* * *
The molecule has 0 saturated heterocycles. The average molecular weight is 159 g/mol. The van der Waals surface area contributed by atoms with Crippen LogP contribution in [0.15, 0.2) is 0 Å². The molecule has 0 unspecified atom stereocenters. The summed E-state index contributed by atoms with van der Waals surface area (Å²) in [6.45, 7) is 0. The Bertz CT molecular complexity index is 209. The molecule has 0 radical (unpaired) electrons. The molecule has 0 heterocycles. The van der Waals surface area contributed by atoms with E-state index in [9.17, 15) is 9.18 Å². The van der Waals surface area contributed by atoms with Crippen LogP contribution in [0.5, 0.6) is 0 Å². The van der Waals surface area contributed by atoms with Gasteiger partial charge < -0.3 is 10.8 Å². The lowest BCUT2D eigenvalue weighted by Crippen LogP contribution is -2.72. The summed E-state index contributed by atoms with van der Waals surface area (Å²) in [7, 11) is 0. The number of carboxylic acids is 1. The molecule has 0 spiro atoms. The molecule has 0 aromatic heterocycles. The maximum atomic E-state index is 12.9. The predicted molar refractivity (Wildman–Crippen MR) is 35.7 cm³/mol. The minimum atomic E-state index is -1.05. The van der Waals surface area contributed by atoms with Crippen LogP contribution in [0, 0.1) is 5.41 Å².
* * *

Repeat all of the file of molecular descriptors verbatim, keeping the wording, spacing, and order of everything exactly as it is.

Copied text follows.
The molecule has 0 saturated heterocycles. The average molecular weight is 159 g/mol. The van der Waals surface area contributed by atoms with Crippen LogP contribution in [0.15, 0.2) is 0 Å². The molecule has 0 unspecified atom stereocenters. The summed E-state index contributed by atoms with van der Waals surface area (Å²) in [6.45, 7) is 0. The Bertz CT molecular complexity index is 209. The molecule has 0 radical (unpaired) electrons. The molecule has 0 heterocycles. The van der Waals surface area contributed by atoms with E-state index in [9.17, 15) is 9.18 Å². The van der Waals surface area contributed by atoms with Crippen LogP contribution in [0.5, 0.6) is 0 Å². The van der Waals surface area contributed by atoms with Gasteiger partial charge < -0.3 is 10.8 Å². The lowest BCUT2D eigenvalue weighted by Crippen LogP contribution is -2.72. The summed E-state index contributed by atoms with van der Waals surface area (Å²) in [7, 11) is 0. The number of carboxylic acids is 1. The molecule has 0 spiro atoms. The molecule has 0 aromatic heterocycles. The maximum atomic E-state index is 12.9. The predicted molar refractivity (Wildman–Crippen MR) is 35.7 cm³/mol. The minimum atomic E-state index is -1.05. The van der Waals surface area contributed by atoms with Crippen LogP contribution in [0, 0.1) is 5.41 Å².